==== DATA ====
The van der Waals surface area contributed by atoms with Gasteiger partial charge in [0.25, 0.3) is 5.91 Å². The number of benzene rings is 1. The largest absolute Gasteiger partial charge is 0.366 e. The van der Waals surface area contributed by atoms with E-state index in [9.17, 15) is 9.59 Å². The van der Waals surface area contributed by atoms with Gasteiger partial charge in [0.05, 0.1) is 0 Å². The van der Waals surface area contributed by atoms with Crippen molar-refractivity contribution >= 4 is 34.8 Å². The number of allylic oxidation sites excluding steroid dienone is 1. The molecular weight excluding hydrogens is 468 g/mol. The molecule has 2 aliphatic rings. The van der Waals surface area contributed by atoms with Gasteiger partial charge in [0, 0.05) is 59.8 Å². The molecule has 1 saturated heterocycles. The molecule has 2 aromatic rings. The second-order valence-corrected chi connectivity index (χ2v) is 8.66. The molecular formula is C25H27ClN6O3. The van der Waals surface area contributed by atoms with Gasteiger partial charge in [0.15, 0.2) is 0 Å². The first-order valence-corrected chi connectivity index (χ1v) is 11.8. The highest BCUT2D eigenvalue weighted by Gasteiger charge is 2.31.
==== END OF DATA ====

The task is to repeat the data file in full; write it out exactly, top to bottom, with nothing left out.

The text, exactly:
The van der Waals surface area contributed by atoms with Gasteiger partial charge in [0.25, 0.3) is 5.91 Å². The number of benzene rings is 1. The largest absolute Gasteiger partial charge is 0.366 e. The van der Waals surface area contributed by atoms with E-state index in [9.17, 15) is 9.59 Å². The van der Waals surface area contributed by atoms with Gasteiger partial charge in [0.05, 0.1) is 0 Å². The van der Waals surface area contributed by atoms with Crippen molar-refractivity contribution >= 4 is 34.8 Å². The number of allylic oxidation sites excluding steroid dienone is 1. The molecular weight excluding hydrogens is 468 g/mol. The molecule has 2 aliphatic rings. The van der Waals surface area contributed by atoms with Gasteiger partial charge in [0, 0.05) is 59.8 Å². The molecule has 1 saturated heterocycles. The molecule has 2 aromatic rings. The second-order valence-corrected chi connectivity index (χ2v) is 8.66. The molecular formula is C25H27ClN6O3. The van der Waals surface area contributed by atoms with Gasteiger partial charge in [0.15, 0.2) is 0 Å². The first-order valence-corrected chi connectivity index (χ1v) is 11.8. The highest BCUT2D eigenvalue weighted by Gasteiger charge is 2.31.